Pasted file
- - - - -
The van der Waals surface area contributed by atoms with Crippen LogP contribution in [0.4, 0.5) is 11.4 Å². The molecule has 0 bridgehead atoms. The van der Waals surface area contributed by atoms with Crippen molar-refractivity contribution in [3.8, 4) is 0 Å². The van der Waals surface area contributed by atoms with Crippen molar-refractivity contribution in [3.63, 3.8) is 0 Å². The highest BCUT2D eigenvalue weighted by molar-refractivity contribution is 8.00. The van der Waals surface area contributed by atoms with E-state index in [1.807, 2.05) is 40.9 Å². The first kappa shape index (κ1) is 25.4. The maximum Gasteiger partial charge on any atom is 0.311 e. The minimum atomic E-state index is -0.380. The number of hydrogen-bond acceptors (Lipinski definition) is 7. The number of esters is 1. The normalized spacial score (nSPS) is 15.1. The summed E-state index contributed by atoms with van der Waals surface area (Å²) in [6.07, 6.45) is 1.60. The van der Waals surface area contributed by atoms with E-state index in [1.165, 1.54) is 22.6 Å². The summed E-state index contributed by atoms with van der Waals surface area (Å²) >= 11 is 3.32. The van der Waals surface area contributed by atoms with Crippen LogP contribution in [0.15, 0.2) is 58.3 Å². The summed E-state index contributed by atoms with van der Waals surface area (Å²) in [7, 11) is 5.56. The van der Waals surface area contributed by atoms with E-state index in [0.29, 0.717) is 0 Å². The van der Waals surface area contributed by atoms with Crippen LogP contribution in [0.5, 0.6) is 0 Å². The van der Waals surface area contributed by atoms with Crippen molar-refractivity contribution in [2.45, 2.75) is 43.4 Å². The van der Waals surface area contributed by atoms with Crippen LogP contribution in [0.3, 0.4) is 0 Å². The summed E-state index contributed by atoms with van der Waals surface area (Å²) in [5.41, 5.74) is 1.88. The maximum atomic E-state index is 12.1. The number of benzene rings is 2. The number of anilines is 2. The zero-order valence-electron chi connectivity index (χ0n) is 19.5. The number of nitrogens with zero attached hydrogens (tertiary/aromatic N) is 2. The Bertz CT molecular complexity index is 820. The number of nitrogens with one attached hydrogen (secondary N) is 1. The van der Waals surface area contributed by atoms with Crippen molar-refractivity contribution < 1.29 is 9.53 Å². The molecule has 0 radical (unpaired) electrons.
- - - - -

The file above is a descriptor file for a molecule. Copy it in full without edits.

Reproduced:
The van der Waals surface area contributed by atoms with Crippen LogP contribution in [0.4, 0.5) is 11.4 Å². The molecule has 0 bridgehead atoms. The van der Waals surface area contributed by atoms with Crippen molar-refractivity contribution in [3.8, 4) is 0 Å². The van der Waals surface area contributed by atoms with Crippen molar-refractivity contribution in [3.63, 3.8) is 0 Å². The highest BCUT2D eigenvalue weighted by molar-refractivity contribution is 8.00. The van der Waals surface area contributed by atoms with E-state index in [1.807, 2.05) is 40.9 Å². The first kappa shape index (κ1) is 25.4. The maximum Gasteiger partial charge on any atom is 0.311 e. The minimum atomic E-state index is -0.380. The number of hydrogen-bond acceptors (Lipinski definition) is 7. The number of esters is 1. The normalized spacial score (nSPS) is 15.1. The summed E-state index contributed by atoms with van der Waals surface area (Å²) in [6.07, 6.45) is 1.60. The van der Waals surface area contributed by atoms with E-state index in [1.165, 1.54) is 22.6 Å². The summed E-state index contributed by atoms with van der Waals surface area (Å²) >= 11 is 3.32. The van der Waals surface area contributed by atoms with Crippen LogP contribution in [0.15, 0.2) is 58.3 Å². The summed E-state index contributed by atoms with van der Waals surface area (Å²) in [7, 11) is 5.56. The van der Waals surface area contributed by atoms with E-state index in [0.29, 0.717) is 0 Å². The van der Waals surface area contributed by atoms with Crippen LogP contribution in [0.5, 0.6) is 0 Å². The van der Waals surface area contributed by atoms with Crippen molar-refractivity contribution in [2.45, 2.75) is 43.4 Å². The van der Waals surface area contributed by atoms with Crippen LogP contribution in [0.3, 0.4) is 0 Å². The summed E-state index contributed by atoms with van der Waals surface area (Å²) in [5.41, 5.74) is 1.88. The maximum atomic E-state index is 12.1. The number of benzene rings is 2. The number of anilines is 2. The zero-order valence-electron chi connectivity index (χ0n) is 19.5. The number of nitrogens with zero attached hydrogens (tertiary/aromatic N) is 2. The Bertz CT molecular complexity index is 820. The number of nitrogens with one attached hydrogen (secondary N) is 1. The van der Waals surface area contributed by atoms with Crippen molar-refractivity contribution < 1.29 is 9.53 Å². The molecule has 0 radical (unpaired) electrons.